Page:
Scott Slapin & Tanya Solomon | Violacentrism: The Opera

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Violacentrism: The Opera

by Scott Slapin & Tanya Solomon

The first official recording of Scott Slapin's Violacentrism: The Opera (an opera for two violas in one act), performed by the Slapin-Solomon Viola Duo.
Genre: Classical: Opera
Release Date: 

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  Song Share Time Download
1. Violacentrism: Overture
Scott Slapin & Tanya Solomon
8:11 $0.99
2. Violacentrism: The Raging Waves of Babylon
Tanya Solomon
4:36 $0.99
3. Violacentrism: Tempo Instabile
Scott Slapin & Tanya Solomon
3:35 $0.99
4. Violacentrism: Cantabile e Furioso
Scott Slapin & Tanya Solomon
3:17 $0.99
5. Violacentrism: Cadenza ed Aria
Scott Slapin & Tanya Solomon
3:11 $0.99
6. Violacentrism: Music History 101 At 9 AM: Five Centuries in Five Minutes
Scott Slapin & Tanya Solomon
5:32 $0.99
7. Violacentrism: The Sounds of Hampshire County
Scott Slapin & Tanya Solomon
4:23 $0.99
8. Violacentrism: Violist Under the Roof
Scott Slapin & Tanya Solomon
4:18 $0.99
9. Violacentrism: Finale
Scott Slapin & Tanya Solomon
5:49 $0.99
10. Violacentrism: Encore Finale for Viola Ensemble
The Penn State Viola Ensemble
6:25 $0.99
Downloads are available as MP3-320 files.


Album Notes
"At around forty-three minutes in length, Scott Slapin's Violacentrism - The Opera runs head to head alongside Harold in Italy as the longest viola joke ever. But then, as opposed to the latter, this really is a joke, and one of a particularly elaborate and subtle kind....With this CD, Scott Slapin and Tanya Solomon have unsurprisingly set the bar extremely high for any violists wishing to try their hands at the score." - The Journal of the American Viola Society (Carlos Maria Solare, Volume 32, No 2)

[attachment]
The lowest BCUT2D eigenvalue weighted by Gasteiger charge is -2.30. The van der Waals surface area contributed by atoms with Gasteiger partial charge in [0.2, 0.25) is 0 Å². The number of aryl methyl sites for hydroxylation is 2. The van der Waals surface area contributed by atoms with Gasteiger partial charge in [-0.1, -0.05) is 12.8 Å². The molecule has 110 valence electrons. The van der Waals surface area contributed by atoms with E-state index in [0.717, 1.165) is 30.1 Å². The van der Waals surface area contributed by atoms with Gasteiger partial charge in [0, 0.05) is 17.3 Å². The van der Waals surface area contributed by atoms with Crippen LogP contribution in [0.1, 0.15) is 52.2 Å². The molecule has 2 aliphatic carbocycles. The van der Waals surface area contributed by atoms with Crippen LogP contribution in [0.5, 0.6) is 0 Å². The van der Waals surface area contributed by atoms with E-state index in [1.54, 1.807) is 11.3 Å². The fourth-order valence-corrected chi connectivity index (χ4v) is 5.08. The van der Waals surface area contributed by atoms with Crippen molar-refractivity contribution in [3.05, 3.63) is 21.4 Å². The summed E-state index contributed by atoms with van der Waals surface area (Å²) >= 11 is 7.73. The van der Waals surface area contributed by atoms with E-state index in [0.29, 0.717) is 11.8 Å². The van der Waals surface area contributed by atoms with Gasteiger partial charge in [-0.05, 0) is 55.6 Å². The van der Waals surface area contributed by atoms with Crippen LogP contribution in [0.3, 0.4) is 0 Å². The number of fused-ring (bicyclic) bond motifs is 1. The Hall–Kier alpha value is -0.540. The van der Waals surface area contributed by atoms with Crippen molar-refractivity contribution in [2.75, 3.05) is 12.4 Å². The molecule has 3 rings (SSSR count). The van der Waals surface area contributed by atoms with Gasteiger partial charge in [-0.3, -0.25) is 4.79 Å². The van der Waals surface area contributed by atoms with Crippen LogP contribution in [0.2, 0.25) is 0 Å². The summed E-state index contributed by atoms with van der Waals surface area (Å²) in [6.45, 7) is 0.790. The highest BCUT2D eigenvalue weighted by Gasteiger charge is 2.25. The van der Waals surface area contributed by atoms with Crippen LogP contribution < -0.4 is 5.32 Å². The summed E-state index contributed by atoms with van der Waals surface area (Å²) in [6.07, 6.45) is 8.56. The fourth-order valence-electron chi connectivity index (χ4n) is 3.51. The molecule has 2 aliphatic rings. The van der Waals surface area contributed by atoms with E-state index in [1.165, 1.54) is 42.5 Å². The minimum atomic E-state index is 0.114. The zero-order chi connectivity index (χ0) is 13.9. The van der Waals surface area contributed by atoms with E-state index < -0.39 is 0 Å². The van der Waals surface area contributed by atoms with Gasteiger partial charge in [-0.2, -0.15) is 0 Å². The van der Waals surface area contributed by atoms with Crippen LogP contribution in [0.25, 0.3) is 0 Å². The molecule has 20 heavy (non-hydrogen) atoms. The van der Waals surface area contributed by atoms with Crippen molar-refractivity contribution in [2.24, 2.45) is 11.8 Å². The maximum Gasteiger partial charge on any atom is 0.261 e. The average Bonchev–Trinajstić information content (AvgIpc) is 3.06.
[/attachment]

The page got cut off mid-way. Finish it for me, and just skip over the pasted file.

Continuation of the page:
Violacentrism: The Opera

An Opera For Two Violas In One Act by Scott Slapin. (Premiere performances took place April 22 and April 24, 2015 in South Hadley and Amherst, Massachusetts.)

"No singers. No staging. Just violas."

The viola is the closest instrument in quality and register to the human voice. It is also capable of producing many of the effects of the rest of the orchestra. My opera is unusual in that it endeavors to cover all vocal and orchestral lines solely on two (2) violas. 'Opera' is the Latin plural of 'opus', meaning simply a collection of related works and doesn't refer to singing at all. Violacentrism, written between Summer 2014 and Winter 2015, is actually quite traditional in form; there is an overture, several arias, and a finale. Just no singers. But you can hear them in the violas.

-Scott Slapin


Day 1: The Raging Waves of Babylon

Day 2: Three Arias (Tempo Instabile, Cantabile e Furioso, Cadenza ed Aria)

Day 3: Music History 101; Five Centuries in Five Minutes

Day 4: The Sounds of Hampshire County (Leaving Northampton, Snow-covered Farmland in Hadley, Stamell Strings' 4-measure cameo, The National Yiddish Book Center, Mt. Holyoke College in South Hadley)

Day 5: Violist Under the Roof

Day 6: Dialogues and Duels (Finale)

-Scott Slapin and Tanya Solomon, violas

Encore Finale recording by The Penn State Viola Ensemble

The Penn State Viola Ensemble (under the direction of Tim Deighton):

David Phillips (soloist), Micah Albrycht, Sylvia Biscoveanu, Joe Cosgrove, Angela D'Alotto, Leah Frederick, Greg Glessner, Lucia Hernandez, Ryan Kohler, Ruben McFarlane, Erik Petersen, John Roxburgh, and Lauren Taylor.